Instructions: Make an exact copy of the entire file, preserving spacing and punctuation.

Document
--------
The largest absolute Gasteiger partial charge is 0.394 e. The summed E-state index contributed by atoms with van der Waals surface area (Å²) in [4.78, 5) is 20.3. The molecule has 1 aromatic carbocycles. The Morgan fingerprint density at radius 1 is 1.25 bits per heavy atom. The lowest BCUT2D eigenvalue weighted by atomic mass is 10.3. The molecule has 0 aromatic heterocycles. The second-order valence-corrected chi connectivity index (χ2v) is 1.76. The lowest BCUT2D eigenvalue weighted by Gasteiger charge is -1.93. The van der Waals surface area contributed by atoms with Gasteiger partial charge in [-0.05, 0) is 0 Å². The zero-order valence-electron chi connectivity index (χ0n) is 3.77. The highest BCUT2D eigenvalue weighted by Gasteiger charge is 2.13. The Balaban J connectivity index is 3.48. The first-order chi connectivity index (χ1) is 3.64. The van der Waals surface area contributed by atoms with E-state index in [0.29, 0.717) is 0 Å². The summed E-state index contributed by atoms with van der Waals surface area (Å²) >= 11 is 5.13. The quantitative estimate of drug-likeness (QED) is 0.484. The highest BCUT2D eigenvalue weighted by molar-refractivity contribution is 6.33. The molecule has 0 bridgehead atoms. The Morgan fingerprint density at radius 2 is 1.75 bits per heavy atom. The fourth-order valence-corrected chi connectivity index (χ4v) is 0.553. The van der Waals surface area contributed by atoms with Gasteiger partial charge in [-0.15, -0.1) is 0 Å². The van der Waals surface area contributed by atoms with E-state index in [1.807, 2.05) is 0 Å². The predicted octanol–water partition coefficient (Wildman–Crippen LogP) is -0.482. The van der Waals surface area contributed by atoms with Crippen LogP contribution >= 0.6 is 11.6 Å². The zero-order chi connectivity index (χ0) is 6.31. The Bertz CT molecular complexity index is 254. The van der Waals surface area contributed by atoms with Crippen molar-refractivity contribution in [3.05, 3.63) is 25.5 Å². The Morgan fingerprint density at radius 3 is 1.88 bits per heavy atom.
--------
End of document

The largest absolute Gasteiger partial charge is 0.394 e. The summed E-state index contributed by atoms with van der Waals surface area (Å²) in [4.78, 5) is 20.3. The molecule has 1 aromatic carbocycles. The Morgan fingerprint density at radius 1 is 1.25 bits per heavy atom. The lowest BCUT2D eigenvalue weighted by atomic mass is 10.3. The molecule has 0 aromatic heterocycles. The second-order valence-corrected chi connectivity index (χ2v) is 1.76. The lowest BCUT2D eigenvalue weighted by Gasteiger charge is -1.93. The van der Waals surface area contributed by atoms with Gasteiger partial charge in [-0.05, 0) is 0 Å². The zero-order valence-electron chi connectivity index (χ0n) is 3.77. The highest BCUT2D eigenvalue weighted by Gasteiger charge is 2.13. The Balaban J connectivity index is 3.48. The first-order chi connectivity index (χ1) is 3.64. The van der Waals surface area contributed by atoms with E-state index in [0.29, 0.717) is 0 Å². The summed E-state index contributed by atoms with van der Waals surface area (Å²) >= 11 is 5.13. The quantitative estimate of drug-likeness (QED) is 0.484. The highest BCUT2D eigenvalue weighted by molar-refractivity contribution is 6.33. The molecule has 0 bridgehead atoms. The Morgan fingerprint density at radius 2 is 1.75 bits per heavy atom. The fourth-order valence-corrected chi connectivity index (χ4v) is 0.553. The van der Waals surface area contributed by atoms with Gasteiger partial charge in [-0.15, -0.1) is 0 Å². The van der Waals surface area contributed by atoms with E-state index in [1.807, 2.05) is 0 Å². The predicted octanol–water partition coefficient (Wildman–Crippen LogP) is -0.482. The van der Waals surface area contributed by atoms with Crippen LogP contribution >= 0.6 is 11.6 Å². The zero-order chi connectivity index (χ0) is 6.31. The Bertz CT molecular complexity index is 254. The van der Waals surface area contributed by atoms with Crippen molar-refractivity contribution in [3.05, 3.63) is 25.5 Å². The Morgan fingerprint density at radius 3 is 1.88 bits per heavy atom.